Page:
A 1900 House With a Comeback Story
Stripped of its details and "modernized" in the 1980s, this Victorian-era house had lost its charm—until a discerning homeowner helped it regain its period feel
You wouldn't know from its wholesome exterior, but this little white house, with its wraparound porch and leafy front yard, has a checkered past. Built in 1900 in the Fourth Ward, a historic district of largely Victorian-era homes in Charlotte, North Carolina, it witnessed the area's gradual postwar decline and its rebirth in the 1970s. The house avoided demolition during the neighborhood's redevelopment when it was moved from its original site nearby to its current, narrower lot, which required a 90-degree turn that put the front door to the side. During the early 1980s, it underwent a gut renovation that removed most of its historical details and introduced modern touches, like track lighting and a sleeping loft. At the time, that sort of makeover was as stylish as women's shoulder-padded power suits; neither look, as it turned out, stood the test of time.
Shown: A wraparound porch shelters the house's main entrance, located at the side.
Architect: Tony Ward, Ward Design, Charlotte, NC
Landscape designer: John Byrd, John Byrd Garden Design, Charlotte, NC; 704-441-1537
Landscape designer: Aaron Gay, Commonwealth Landscaping Management, Charlotte, NC
Bamboo shades: Smith + Noble Window Treatments
Happily for the house, its next owner was Greg Johnson, a traditionalist and history buff. Armed with pages torn from This Old House and other magazines, he hired architect Tony Ward, whose work he'd admired at friends' homes, including several in the neighborhood. Greg, who used to manage real-estate operations for a major bank, was glad to have Ward to help him navigate this project. "Between us, I felt as though we knew what we were doing and would avoid rookie mistakes," Greg says.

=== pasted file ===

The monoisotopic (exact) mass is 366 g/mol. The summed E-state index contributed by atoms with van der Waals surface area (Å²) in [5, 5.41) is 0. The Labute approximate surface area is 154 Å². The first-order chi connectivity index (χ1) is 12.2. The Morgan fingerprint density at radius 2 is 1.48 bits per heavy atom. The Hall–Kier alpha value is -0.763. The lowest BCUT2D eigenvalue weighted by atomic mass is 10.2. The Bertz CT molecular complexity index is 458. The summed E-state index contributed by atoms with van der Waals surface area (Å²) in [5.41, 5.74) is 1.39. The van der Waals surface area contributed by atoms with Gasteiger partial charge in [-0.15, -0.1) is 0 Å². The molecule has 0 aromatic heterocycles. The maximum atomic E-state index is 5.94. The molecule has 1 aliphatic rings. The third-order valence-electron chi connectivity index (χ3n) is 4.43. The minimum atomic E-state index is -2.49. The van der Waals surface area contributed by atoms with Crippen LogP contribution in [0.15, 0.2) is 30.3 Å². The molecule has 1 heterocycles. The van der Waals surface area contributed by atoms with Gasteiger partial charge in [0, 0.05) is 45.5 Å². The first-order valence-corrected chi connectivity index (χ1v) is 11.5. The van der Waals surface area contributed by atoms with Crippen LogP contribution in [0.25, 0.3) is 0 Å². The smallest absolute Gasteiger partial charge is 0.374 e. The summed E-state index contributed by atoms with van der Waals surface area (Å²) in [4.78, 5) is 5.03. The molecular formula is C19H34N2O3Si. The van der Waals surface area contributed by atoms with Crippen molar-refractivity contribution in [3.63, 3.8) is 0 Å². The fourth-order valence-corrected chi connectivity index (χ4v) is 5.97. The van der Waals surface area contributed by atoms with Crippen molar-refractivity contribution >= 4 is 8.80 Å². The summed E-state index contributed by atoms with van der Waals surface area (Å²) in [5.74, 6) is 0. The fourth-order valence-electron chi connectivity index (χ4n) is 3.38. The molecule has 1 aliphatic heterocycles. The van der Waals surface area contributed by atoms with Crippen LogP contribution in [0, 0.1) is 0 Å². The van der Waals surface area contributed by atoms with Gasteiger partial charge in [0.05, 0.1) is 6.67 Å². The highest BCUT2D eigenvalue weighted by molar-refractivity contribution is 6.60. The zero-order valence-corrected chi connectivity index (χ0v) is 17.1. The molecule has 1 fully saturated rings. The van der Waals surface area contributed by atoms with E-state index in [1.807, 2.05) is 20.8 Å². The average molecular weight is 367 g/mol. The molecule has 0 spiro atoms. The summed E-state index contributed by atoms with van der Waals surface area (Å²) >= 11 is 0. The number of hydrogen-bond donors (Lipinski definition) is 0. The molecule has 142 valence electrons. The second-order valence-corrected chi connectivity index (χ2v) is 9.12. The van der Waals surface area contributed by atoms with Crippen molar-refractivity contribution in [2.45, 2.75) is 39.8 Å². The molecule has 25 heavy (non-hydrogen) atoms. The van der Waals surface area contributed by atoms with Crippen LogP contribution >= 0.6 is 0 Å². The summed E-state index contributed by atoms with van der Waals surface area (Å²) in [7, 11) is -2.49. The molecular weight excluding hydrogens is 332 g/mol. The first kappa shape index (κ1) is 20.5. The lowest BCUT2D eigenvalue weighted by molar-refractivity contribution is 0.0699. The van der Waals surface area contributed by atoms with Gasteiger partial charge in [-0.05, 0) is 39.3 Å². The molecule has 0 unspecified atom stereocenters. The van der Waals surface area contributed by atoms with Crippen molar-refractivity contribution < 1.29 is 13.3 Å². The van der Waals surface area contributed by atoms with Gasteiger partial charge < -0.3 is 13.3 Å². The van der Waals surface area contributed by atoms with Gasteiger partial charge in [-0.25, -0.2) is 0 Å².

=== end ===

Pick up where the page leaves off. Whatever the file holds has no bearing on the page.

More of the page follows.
Shown: Homeowner Greg Johnson, pictured with his godchildren, Fritz and Kathryn, wanted to return architectural details to his house, many of which had been taken out during an earlier renovation.
Returning architectural integrity to the house would be the starting point. "We wanted the interior to fit the house and Greg's taste," Ward adds. "The house is small and cozy, so the changes had to be cohesive." And Greg knew the project should have well-defined goals. "I wanted to restore some period feeling without slavishly trying to re-create a Victorian interior," he says. "I also wanted to open it up to improve the flow between the rooms."
Shown: During the renovation, the fireplace was moved to the outside wall. The exposed brick is framed with molding in the manner of nearby homes of the same vintage.
So the team jumped right in, reconfiguring the first floor. Taking out the living room fireplace, they built a new one on the opposite, exterior wall to clear the way for a wide opening to the kitchen. "That probably had the biggest impact in the renovation," Greg says. Now, handsome rectangular columns support an enclosed, load-bearing beam and help define the transition between the rooms.
Shown: A new passageway to the dining room/study replaced a wall of kitchen cabinets.